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Rob Marsh

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About Rob Marsh

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  1. Thanks everyone for earlier comments - as promised I've re-visited the tree and taken some additional photos, also cut through the fungi & taken some pics of that... see below I think we're probably dealing with 2x different species here, so to avoid confusion the pics are labelled 1 or 2. Both fungi are growing at the base of stem of the same mature Turkey oak. (Photos taken of chunks back in the office are in the style of those murder weapon photos you get in the papers, not entirely sure why other than I imagine it looks a bit more scientific.) No. 1 is the large brain-like masses, rubbery texture, tough but not crusty. Appears to be decomposing slightly since earlier in the week, now showing obvious slug damage. Nice mushroomy smell to it when cut, no bleeding or particular colour change / bruising. My best guess on this one so far is Blushing Rosette (Arbortiporous biennis). Anyone got any comments on that because it's a new one to me? Thanks to Mike Higgins from Pembs NPA for suggesting it. I don't currently think it's Merip or Ganoderma resinaceum incidentally, I see these quite a bit and it doesn't look right to me. No. 2 is more fragile, smaller, not so rubbery, and I imagine will deteriorate quicker in the continuing rain. Open to suggestions, my best guess so far is Heterobasidion annosum. Thanks again everyone, this forum is totally marvellous and I really appreciate the help. Now I'm on it I'll hopefully start chipping in some answers when I know them...
  2. Possibly! I find Merip. tends to go flatter, blacker and more stalkey, if you see what I mean, and most of the Merip I've seen in west Wales this year was out about two months ago... but I wouldn't rule it out, and it is in a relatively dry / exposed location so maybe it's reacting differently. A local tree officer has just suggested Abortiporus biennis which is a new one for me & looks possible. At the moment the main suspects are that, Merip, and Heterobasidion annosum. (None of which is great news for the tree, sadly) I'm going back at the weekend to see how it's developed (or decayed) and take a few slices through it to get some better pictures / pore structure. I'll put the results up on here.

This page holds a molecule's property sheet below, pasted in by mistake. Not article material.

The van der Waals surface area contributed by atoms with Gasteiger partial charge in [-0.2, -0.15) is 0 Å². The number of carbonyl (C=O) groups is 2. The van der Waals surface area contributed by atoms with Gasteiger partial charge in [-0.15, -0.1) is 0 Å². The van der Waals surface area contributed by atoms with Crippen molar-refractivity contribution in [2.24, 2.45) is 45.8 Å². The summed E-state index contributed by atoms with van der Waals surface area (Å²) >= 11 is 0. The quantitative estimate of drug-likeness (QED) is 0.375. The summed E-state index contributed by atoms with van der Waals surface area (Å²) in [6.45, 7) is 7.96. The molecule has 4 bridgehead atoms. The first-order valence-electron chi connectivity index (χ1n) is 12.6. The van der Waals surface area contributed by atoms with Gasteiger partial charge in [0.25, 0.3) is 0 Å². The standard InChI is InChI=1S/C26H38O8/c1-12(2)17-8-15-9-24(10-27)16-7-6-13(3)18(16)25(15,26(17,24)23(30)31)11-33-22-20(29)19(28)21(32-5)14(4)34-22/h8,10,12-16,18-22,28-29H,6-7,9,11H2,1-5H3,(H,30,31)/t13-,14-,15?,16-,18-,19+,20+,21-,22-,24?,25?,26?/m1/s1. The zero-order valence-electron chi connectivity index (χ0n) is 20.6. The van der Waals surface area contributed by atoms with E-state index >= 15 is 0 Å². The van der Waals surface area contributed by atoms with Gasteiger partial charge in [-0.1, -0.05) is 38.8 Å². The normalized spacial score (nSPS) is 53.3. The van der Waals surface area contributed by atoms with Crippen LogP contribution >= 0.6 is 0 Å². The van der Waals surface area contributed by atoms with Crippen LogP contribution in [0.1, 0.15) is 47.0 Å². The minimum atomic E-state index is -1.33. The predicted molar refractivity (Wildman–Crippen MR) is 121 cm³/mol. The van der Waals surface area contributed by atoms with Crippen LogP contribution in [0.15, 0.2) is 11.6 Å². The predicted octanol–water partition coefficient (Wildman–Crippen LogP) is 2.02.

3. Thanks David & AJ for your comments. Here is the best close-up I've got of the big mass at the moment - it wasn't really showing much in the way of pore surface, but I was going to go back in a few days to see how it'd developed. While I'm there I'll cut a slice through it & will post some photos of the results (will prob. be Saturday as I'm elsewhere till then). Entirely possible the last two pictures are a different species... I did wonder about Heterobasidion annosum, it was the closest thing I could find to it in the Guy Watson book... although the brackets didn't have the white leading-edge or the pinkish tinge he describes. I hadn't considered the mass being remains of mushroom-type fungi, that's a thought... For context: it's a prominent, much-loved tree, overhanging (literally) a building... I will be back with more photos in a few days, as you can imagine I really need to figure out what this thing is! Thanks again.
  4. Hi, I'd really appreciate any help identifying these brackets. Found today on a mature turkey oak in west Wales... both sets of brackets were at the base of the same tree, the smaller ones (showing the clear white underside) were around the other side of the tree from the large ones. The large, brain-like masses are pretty tough but no hard crust on them. All look fairly recent. ...after some digging around online I'm wondering if it could be Confistulina stage of Fistulina hepatica - could that be right? No red bleeding when broken, and it's mid-November which is a bit late for beefsteaks isn't it?! Any help appreciated, thanks! Rob

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